Damien Chazelle should win the Oscar for Best Director. The idea of creating an original musical in 2016 which is a homage to cinema, dreamers and lovers is an insane one. But to follow through on it in such a spectacular fashion as he has deserves this recognition. Kenneth Lonergan would be my second favourite to win this for the balance of grief and humor in Manchester By The Sea while Denis might be a close third for the well-crafted Arrival. (Sorry Barry!)

Who Should Win: 1) Damien Chazelle
                                2) Kenneth Lonergan
                                3) Denis Villenevue
Who Will Win: Damien Chazelle/ Barry Jenkins

Best Original Screenplay 
Kenneth Lonergan should win the Best Screenplay award. Grief is not an easy subject and to be handled with such sensitivity and rawness is even tougher.

Best Adapted Screenplay
1) Moonlight
2) Fences

Foreign Language Film
I have only been able to watch The Salesman and Toni Erdmann in this category. The absence of Elle even in this category is surprising. Toni Erdmann is one of the most absurd films I have ever seen, which naturally has now prompted Hollywood to remake it with Jack Nicholson and Kristen Wiig. The Salesman is an intense thriller based around the Iranian adaptation of Arthur Miller's The Death Of A Salesman. I have not read the play but it proved to be little hindrance in moving me. Farhadi is the master of human restraint in film. He uses Iranian culture of repression and civility in unleashing potent human reactions to extraordinary events, which other filmmakers from a different country would have used to show violence and unhinged passion. The unbecoming of the main character in the film and its effect on those around him leaves you shaken.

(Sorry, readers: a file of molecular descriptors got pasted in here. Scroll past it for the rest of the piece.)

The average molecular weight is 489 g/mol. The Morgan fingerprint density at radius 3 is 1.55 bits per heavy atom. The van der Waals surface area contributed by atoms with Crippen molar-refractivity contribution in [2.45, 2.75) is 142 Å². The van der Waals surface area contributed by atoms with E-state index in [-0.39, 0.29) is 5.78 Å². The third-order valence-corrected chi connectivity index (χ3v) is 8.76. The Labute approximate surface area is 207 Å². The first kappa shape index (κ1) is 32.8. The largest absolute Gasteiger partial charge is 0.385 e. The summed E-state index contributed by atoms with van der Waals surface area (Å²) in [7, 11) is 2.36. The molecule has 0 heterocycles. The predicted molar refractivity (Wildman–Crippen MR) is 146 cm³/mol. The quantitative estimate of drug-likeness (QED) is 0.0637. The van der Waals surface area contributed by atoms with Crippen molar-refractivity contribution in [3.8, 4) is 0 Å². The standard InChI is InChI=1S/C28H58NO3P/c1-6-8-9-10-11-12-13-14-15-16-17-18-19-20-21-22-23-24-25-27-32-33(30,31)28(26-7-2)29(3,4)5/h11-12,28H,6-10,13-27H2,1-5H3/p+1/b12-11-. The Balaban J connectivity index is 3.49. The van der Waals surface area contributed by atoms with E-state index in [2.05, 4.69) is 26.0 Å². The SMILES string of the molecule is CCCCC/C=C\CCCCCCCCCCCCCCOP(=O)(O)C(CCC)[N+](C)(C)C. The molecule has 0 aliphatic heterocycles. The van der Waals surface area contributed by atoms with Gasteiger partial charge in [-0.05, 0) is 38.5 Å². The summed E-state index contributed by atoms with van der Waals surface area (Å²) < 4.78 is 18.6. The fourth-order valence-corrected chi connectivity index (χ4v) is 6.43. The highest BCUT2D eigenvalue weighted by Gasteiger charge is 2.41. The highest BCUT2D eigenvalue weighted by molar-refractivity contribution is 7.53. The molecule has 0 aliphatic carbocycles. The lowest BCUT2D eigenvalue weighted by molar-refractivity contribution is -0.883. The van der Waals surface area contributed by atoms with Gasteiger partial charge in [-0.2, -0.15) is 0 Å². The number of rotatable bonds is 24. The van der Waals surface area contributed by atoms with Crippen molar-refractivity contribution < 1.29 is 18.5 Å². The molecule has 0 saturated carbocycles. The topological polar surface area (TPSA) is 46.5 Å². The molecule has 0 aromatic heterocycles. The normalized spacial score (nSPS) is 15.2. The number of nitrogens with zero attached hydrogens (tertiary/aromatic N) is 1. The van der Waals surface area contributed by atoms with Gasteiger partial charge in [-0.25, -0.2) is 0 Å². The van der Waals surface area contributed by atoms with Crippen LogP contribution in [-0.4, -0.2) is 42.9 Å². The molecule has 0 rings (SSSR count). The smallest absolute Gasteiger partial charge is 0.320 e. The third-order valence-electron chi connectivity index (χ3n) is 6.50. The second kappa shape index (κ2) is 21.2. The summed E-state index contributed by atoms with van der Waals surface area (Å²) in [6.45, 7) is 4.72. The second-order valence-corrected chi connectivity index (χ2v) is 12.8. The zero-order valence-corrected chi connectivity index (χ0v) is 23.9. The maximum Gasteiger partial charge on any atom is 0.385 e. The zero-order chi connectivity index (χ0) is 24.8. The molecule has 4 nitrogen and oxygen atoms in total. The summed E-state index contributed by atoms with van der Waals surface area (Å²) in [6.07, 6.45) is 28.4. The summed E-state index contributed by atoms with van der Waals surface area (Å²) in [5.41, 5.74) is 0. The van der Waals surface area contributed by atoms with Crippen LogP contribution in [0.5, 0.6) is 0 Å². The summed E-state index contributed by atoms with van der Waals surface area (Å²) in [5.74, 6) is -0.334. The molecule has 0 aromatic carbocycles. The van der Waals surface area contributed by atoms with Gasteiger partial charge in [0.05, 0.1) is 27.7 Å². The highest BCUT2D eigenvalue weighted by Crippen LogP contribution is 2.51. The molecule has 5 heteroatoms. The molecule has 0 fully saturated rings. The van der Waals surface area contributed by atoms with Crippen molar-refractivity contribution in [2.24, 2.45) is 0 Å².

Who Should Win: The Salesman
Who Will Win: Toni Erdmann (Slight chance for The Salesman to upset)

The Potentials And The Pointless Buzz

Silence: Martin Scorsese's passion project of 28 years left me yearning for satisfaction despite some stirring performances. A drama around 17th Century Jesuit Priests in Christianity-banned Japan is used to stir powerful questions on faith and God, but will rarely touch anyone who isn't a Christian. I was more fascinated by the historical conflict and events but Scorsese devotes more energy and focus on the endurance of faith which proves exasperating for any non-Christian. Like Japan, India has had conversions and proselytising of locals by Christian Missionaries and priests not without controversy. While denouncing the gruesome violence and torture, one can't help but draw understanding for the Japanese backlash to Christianity's spread. Powerful performances anchor this film but one can't help doubt the realism at times. I believe that Andrew Garfield and Adam Driver are essaying American or English roles until the names of their characters, Rodrigues and Garupe, are repeated and I remind myself that both priests are Portugese. One could speculate that with the presence of Japanese dialogues in the film, perhaps Scorsese didn't want to confuse viewers with a third language or chose not to add any Portugese embellishments to the accents, but the broken realism is hard to miss. Special mention for Issey Ogata as the devilishly magnetic Inoue Masahige.